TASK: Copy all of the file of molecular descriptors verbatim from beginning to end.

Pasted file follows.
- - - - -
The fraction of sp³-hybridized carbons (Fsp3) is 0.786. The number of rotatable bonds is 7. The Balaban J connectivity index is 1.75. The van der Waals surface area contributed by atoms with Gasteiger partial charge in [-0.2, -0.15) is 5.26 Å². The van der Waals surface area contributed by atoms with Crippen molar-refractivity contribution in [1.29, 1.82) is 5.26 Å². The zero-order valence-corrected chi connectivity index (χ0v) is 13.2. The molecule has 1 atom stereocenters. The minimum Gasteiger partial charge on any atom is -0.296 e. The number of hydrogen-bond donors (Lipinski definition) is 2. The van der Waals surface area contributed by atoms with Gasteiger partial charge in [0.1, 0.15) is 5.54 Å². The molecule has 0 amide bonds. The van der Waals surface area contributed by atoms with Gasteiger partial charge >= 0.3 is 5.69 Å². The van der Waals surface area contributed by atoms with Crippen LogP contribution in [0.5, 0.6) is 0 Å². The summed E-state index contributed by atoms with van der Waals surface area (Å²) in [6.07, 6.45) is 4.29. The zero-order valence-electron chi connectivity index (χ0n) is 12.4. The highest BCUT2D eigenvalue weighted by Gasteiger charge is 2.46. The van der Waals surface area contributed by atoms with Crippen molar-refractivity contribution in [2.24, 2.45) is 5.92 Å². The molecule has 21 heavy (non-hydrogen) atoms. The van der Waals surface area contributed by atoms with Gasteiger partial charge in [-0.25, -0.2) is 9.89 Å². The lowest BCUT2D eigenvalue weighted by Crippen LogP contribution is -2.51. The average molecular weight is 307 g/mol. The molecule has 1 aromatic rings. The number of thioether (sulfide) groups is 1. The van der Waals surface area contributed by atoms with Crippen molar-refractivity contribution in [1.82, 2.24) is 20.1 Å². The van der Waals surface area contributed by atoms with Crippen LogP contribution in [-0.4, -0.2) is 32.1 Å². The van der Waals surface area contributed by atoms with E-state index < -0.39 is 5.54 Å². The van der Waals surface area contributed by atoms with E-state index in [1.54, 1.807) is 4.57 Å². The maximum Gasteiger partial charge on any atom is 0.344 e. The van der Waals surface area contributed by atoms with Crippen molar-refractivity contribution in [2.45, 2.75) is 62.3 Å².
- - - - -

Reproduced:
The fraction of sp³-hybridized carbons (Fsp3) is 0.786. The number of rotatable bonds is 7. The Balaban J connectivity index is 1.75. The van der Waals surface area contributed by atoms with Gasteiger partial charge in [-0.2, -0.15) is 5.26 Å². The van der Waals surface area contributed by atoms with Crippen molar-refractivity contribution in [1.29, 1.82) is 5.26 Å². The zero-order valence-corrected chi connectivity index (χ0v) is 13.2. The molecule has 1 atom stereocenters. The minimum Gasteiger partial charge on any atom is -0.296 e. The number of hydrogen-bond donors (Lipinski definition) is 2. The van der Waals surface area contributed by atoms with Gasteiger partial charge in [0.1, 0.15) is 5.54 Å². The molecule has 0 amide bonds. The van der Waals surface area contributed by atoms with Gasteiger partial charge >= 0.3 is 5.69 Å². The van der Waals surface area contributed by atoms with Crippen LogP contribution in [0.5, 0.6) is 0 Å². The summed E-state index contributed by atoms with van der Waals surface area (Å²) in [6.07, 6.45) is 4.29. The zero-order valence-electron chi connectivity index (χ0n) is 12.4. The highest BCUT2D eigenvalue weighted by Gasteiger charge is 2.46. The van der Waals surface area contributed by atoms with Crippen molar-refractivity contribution in [2.24, 2.45) is 5.92 Å². The molecule has 21 heavy (non-hydrogen) atoms. The van der Waals surface area contributed by atoms with Gasteiger partial charge in [-0.25, -0.2) is 9.89 Å². The lowest BCUT2D eigenvalue weighted by Crippen LogP contribution is -2.51. The average molecular weight is 307 g/mol. The molecule has 1 aromatic rings. The number of thioether (sulfide) groups is 1. The van der Waals surface area contributed by atoms with Crippen molar-refractivity contribution in [1.82, 2.24) is 20.1 Å². The van der Waals surface area contributed by atoms with Crippen LogP contribution in [-0.4, -0.2) is 32.1 Å². The van der Waals surface area contributed by atoms with E-state index < -0.39 is 5.54 Å². The van der Waals surface area contributed by atoms with E-state index in [1.54, 1.807) is 4.57 Å². The maximum Gasteiger partial charge on any atom is 0.344 e. The van der Waals surface area contributed by atoms with Crippen molar-refractivity contribution in [2.45, 2.75) is 62.3 Å².